JPMorgan rivals face billions in damages after N.Y. case

Competitors

Among JPMorgan’s competitors, Citigroup Inc., the third-biggest U.S. bank by assets, “continues to cooperate fully” with regulators and law enforcers in response to subpoenas and information requests related to its mortgage activities, the bank said in its latest quarterly filing. It didn’t specify the cases.

Goldman Sachs Group Inc., the fifth-biggest U.S. bank, has had subpoenas and requests for information from state and federal law enforcers and regulators over mortgage-related securitization and subprime mortgages and is co-operating in the inquiries, the bank said in its latest quarterly filing.

A Securities and Exchange Commission probe of $1.3 billion of subprime residential mortgage-backed securities underwritten in 2006 by Goldman Sachs ended without enforcement action, the bank said.

Recent filings by Bank of America, the second-biggest U.S. bank, mention that the bank receives subpoenas without specifying from whom or what for.

Citigroup, Bank of America and JPMorgan each estimated their litigation liabilities might at worst exceed their estimates by $4 billion to $5 billion.

Settlement Estimate

It may cost JPMorgan as much as $3 billion to settle the New York case, although the cost could be higher depending on what the state ultimately requests, said Charles Peabody, a bank analyst with Portales Partners in New York.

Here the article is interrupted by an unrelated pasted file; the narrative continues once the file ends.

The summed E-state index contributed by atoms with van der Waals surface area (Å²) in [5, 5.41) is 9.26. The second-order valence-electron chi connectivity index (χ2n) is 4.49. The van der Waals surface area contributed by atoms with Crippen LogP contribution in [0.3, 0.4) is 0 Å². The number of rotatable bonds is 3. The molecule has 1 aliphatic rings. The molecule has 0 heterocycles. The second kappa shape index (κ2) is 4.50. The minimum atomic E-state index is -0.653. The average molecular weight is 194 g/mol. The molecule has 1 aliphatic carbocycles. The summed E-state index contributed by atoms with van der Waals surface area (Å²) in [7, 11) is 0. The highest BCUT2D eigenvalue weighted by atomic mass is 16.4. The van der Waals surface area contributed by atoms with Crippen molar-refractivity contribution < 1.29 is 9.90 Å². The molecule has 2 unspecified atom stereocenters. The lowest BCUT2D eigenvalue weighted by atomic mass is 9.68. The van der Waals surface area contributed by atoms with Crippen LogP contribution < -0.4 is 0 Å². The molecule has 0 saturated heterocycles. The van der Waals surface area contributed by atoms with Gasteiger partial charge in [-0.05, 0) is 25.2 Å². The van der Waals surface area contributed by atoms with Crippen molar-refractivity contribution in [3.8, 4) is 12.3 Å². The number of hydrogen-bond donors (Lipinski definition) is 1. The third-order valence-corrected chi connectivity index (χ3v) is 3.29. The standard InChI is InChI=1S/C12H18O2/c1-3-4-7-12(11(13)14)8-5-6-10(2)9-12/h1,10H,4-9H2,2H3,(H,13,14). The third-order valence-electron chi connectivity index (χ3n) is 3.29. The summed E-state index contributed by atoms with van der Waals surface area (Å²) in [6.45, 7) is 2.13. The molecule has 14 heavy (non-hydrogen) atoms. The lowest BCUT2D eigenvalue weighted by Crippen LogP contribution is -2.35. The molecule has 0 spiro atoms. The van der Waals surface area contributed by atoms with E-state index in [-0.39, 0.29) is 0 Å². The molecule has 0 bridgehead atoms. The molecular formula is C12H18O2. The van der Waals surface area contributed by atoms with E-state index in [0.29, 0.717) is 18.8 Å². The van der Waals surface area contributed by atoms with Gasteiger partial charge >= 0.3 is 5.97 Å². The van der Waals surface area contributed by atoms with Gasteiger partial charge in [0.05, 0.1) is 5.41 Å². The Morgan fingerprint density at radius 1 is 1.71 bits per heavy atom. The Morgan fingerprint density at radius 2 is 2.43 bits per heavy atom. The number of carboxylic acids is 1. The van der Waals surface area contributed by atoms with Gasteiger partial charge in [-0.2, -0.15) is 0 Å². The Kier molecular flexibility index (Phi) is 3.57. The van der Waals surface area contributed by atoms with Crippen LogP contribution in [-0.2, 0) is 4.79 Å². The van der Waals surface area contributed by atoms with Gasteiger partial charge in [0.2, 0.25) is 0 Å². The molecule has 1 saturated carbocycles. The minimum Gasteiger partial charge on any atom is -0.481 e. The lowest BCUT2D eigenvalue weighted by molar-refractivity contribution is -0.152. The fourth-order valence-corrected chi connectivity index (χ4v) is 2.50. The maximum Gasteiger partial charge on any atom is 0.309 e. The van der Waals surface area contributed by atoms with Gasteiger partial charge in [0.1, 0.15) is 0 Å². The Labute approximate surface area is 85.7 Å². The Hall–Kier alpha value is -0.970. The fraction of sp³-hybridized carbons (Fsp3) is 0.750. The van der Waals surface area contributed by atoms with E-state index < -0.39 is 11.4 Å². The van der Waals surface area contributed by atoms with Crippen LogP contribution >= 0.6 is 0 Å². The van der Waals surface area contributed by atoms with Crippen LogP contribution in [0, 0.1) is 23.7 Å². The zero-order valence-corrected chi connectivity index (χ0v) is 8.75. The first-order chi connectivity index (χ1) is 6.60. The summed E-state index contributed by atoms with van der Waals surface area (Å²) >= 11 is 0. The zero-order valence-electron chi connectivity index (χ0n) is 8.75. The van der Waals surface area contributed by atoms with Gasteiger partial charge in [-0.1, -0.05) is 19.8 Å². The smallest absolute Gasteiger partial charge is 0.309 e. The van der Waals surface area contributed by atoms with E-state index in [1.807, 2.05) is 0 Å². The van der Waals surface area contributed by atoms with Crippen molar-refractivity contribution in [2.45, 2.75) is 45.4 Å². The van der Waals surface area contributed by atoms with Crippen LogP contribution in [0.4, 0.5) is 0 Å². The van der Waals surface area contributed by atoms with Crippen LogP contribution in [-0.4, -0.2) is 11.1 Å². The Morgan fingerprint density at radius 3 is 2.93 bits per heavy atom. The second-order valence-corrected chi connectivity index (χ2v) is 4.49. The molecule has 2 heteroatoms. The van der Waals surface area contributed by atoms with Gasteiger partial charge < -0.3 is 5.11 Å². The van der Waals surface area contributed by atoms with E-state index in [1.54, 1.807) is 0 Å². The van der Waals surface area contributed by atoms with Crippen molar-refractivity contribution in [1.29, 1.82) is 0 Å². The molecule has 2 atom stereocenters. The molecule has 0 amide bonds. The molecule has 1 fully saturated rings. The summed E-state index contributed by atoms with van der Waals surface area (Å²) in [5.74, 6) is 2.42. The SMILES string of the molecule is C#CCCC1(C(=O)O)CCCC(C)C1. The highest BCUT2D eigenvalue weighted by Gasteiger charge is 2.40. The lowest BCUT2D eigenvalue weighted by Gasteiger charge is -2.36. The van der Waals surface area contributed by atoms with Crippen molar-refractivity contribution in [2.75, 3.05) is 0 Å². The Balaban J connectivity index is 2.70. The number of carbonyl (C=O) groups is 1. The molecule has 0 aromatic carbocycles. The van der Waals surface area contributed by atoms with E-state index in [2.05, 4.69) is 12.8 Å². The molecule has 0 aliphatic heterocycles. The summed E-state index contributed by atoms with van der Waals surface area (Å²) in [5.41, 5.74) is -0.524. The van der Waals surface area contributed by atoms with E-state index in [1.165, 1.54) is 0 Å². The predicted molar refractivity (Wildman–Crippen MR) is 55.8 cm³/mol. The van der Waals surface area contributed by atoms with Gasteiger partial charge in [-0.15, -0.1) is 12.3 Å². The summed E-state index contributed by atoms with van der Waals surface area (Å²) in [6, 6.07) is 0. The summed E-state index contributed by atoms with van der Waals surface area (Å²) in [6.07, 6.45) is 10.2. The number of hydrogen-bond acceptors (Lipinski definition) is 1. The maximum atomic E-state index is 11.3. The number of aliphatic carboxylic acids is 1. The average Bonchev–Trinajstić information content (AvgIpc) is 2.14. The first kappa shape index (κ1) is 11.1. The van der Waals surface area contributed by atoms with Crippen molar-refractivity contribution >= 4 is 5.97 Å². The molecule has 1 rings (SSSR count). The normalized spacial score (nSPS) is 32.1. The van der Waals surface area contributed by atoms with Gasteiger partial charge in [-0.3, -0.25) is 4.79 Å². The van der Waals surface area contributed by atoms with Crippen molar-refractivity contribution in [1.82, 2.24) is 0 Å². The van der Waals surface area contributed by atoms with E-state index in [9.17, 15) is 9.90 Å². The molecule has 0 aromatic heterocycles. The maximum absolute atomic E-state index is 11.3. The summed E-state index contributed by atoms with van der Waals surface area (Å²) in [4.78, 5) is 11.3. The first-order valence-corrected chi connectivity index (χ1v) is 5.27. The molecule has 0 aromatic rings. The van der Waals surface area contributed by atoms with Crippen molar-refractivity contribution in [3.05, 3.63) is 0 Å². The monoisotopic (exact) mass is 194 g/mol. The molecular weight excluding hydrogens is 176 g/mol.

“The language is so vague on what they’re defining in the way of damages, it’s so hard to know,” he said in an interview.

Peabody said his estimate is conservative and based on similar cases by private investors against Bank of America and other lenders, which have generally settled for about 2 percent to 3 percent of the original investment amount.

Since the state’s complaint doesn’t specify the timeframe, number of securities or amount of damages sought, Peabody based his estimate on the peak years of the housing boom from 2005 through 2007. Bear Stearns issued roughly $162 billion in mortgage bonds over those three years, according to Peabody’s calculations.

“It’s very open-ended,” Peabody said. “Until you define it, everything is just that, an estimate.”

A settlement may be reached for as little as $2 billion, Peabody said. He raised his estimate for JPMorgan’s third- quarter litigation costs to $1.6 billion from $500 million and cut his estimate for the bank’s earnings, which are scheduled to be released Oct. 12, by 17 percent to 95 cents a share.

The case is People of the State of New York v. J.P. Morgan Securities, 451556-2012, New York State Supreme Court (Manhattan).

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